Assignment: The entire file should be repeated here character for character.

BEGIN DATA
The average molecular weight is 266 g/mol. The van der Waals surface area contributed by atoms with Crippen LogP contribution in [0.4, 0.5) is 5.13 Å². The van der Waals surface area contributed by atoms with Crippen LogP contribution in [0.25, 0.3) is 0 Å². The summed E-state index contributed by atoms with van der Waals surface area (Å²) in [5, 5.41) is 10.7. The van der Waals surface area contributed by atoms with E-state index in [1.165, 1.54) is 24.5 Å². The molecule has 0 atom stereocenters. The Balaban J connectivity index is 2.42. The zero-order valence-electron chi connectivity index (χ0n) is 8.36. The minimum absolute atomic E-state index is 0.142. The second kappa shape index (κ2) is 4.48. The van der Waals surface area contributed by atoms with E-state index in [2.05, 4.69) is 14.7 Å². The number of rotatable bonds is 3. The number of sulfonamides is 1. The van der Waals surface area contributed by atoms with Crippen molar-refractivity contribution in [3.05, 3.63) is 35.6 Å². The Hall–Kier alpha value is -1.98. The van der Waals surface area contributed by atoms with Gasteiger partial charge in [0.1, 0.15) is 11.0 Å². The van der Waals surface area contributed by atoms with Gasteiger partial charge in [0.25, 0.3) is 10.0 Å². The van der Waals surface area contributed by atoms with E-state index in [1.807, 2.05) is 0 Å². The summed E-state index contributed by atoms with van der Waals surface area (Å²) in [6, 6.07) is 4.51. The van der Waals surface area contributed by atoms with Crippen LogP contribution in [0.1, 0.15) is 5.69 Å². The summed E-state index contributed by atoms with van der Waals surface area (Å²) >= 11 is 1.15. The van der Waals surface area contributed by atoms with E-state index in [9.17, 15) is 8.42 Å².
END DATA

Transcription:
The average molecular weight is 266 g/mol. The van der Waals surface area contributed by atoms with Crippen LogP contribution in [0.4, 0.5) is 5.13 Å². The van der Waals surface area contributed by atoms with Crippen LogP contribution in [0.25, 0.3) is 0 Å². The summed E-state index contributed by atoms with van der Waals surface area (Å²) in [5, 5.41) is 10.7. The van der Waals surface area contributed by atoms with E-state index in [1.165, 1.54) is 24.5 Å². The molecule has 0 atom stereocenters. The Balaban J connectivity index is 2.42. The zero-order valence-electron chi connectivity index (χ0n) is 8.36. The minimum absolute atomic E-state index is 0.142. The second kappa shape index (κ2) is 4.48. The van der Waals surface area contributed by atoms with E-state index in [2.05, 4.69) is 14.7 Å². The number of rotatable bonds is 3. The number of sulfonamides is 1. The van der Waals surface area contributed by atoms with Crippen molar-refractivity contribution in [3.05, 3.63) is 35.6 Å². The Hall–Kier alpha value is -1.98. The van der Waals surface area contributed by atoms with Gasteiger partial charge in [0.1, 0.15) is 11.0 Å². The van der Waals surface area contributed by atoms with Gasteiger partial charge in [0.25, 0.3) is 10.0 Å². The van der Waals surface area contributed by atoms with E-state index in [1.807, 2.05) is 0 Å². The summed E-state index contributed by atoms with van der Waals surface area (Å²) in [6, 6.07) is 4.51. The van der Waals surface area contributed by atoms with Crippen LogP contribution in [0.1, 0.15) is 5.69 Å². The summed E-state index contributed by atoms with van der Waals surface area (Å²) >= 11 is 1.15. The van der Waals surface area contributed by atoms with E-state index in [9.17, 15) is 8.42 Å².